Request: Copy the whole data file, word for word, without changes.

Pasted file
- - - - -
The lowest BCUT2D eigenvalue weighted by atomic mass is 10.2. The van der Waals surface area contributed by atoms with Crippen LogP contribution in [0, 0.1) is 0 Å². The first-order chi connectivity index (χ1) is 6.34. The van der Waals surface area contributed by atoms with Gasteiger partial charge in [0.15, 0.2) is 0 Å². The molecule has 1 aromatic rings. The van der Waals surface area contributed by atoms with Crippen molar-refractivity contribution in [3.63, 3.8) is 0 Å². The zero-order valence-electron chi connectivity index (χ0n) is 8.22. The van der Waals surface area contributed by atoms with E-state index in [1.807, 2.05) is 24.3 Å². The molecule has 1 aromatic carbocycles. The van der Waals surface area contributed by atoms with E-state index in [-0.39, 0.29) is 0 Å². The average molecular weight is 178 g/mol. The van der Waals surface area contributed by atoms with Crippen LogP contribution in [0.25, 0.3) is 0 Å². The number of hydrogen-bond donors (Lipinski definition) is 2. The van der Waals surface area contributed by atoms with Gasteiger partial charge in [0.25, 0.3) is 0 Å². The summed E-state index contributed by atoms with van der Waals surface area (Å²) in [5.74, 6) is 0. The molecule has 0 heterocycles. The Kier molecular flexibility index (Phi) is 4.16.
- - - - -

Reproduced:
The lowest BCUT2D eigenvalue weighted by atomic mass is 10.2. The van der Waals surface area contributed by atoms with Crippen LogP contribution in [0, 0.1) is 0 Å². The first-order chi connectivity index (χ1) is 6.34. The van der Waals surface area contributed by atoms with Gasteiger partial charge in [0.15, 0.2) is 0 Å². The molecule has 1 aromatic rings. The van der Waals surface area contributed by atoms with Crippen molar-refractivity contribution in [3.63, 3.8) is 0 Å². The zero-order valence-electron chi connectivity index (χ0n) is 8.22. The van der Waals surface area contributed by atoms with E-state index in [1.807, 2.05) is 24.3 Å². The molecule has 1 aromatic carbocycles. The van der Waals surface area contributed by atoms with E-state index in [-0.39, 0.29) is 0 Å². The average molecular weight is 178 g/mol. The van der Waals surface area contributed by atoms with Crippen LogP contribution in [0.25, 0.3) is 0 Å². The number of hydrogen-bond donors (Lipinski definition) is 2. The van der Waals surface area contributed by atoms with Gasteiger partial charge in [0.25, 0.3) is 0 Å². The summed E-state index contributed by atoms with van der Waals surface area (Å²) in [5.74, 6) is 0. The molecule has 0 heterocycles. The Kier molecular flexibility index (Phi) is 4.16.